I-B Our Approaches and Contributions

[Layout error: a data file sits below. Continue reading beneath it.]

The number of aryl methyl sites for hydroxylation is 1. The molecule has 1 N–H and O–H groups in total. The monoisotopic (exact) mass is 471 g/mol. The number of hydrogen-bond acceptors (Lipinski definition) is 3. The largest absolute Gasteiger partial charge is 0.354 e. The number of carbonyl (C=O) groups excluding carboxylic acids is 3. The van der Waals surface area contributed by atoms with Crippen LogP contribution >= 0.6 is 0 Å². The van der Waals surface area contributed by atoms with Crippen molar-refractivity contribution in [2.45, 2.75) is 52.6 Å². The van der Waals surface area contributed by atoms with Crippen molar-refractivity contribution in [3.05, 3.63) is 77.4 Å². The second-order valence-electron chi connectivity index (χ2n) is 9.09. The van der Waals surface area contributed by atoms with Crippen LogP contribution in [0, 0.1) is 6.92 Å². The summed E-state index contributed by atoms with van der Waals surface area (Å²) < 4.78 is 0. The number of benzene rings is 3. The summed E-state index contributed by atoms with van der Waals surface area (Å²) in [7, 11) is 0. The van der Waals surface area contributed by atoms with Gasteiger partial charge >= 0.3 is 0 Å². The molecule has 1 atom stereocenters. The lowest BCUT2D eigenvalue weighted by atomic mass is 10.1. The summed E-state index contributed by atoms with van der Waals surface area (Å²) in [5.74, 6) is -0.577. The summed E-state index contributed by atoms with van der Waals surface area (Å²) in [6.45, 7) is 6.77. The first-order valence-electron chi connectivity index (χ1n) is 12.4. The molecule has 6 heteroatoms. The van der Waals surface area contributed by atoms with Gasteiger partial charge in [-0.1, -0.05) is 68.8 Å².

In this paper, we consider a -tier HetNet where users and BSs of all tiers are randomly distributed, i.e., follow a PPP distribution. Similar to previous studies [5, 7, 8, 6, 10, 9], it is assumed that each user adopts a biased association scheme to choose one BS with the maximum biased received power. In contrast to previous studies [4, 5, 7, 8, 6, 10, 9, 14, 15, 16, 17, 18], we consider that the packet requests from the users form a queue in their associated BSs. The traffic intensity of one BS thus varies with the aggregate packet requests of all its associated users. To simplify the analysis, frequency partitioning across tiers is assumed in this paper. Although the queues of BSs from different tiers are not correlated, the queuing performance of one BS would affect the experienced interference of other co-channel BSs in the same tier. To decouple the queuing behavior of BSs in the same tier, we resort to the approximation of replacing each BS’s individual traffic intensity with the average traffic intensity of its tier. The spatial distribution of BSs in the busy state can thus be approximately characterized by a thinned-PPP model [17]. The SIR coverage of each tier is then obtained, based on which an explicit expression of the average traffic intensity of each tier is further derived, and is shown to be an increasing function of the biasing factor of each tier.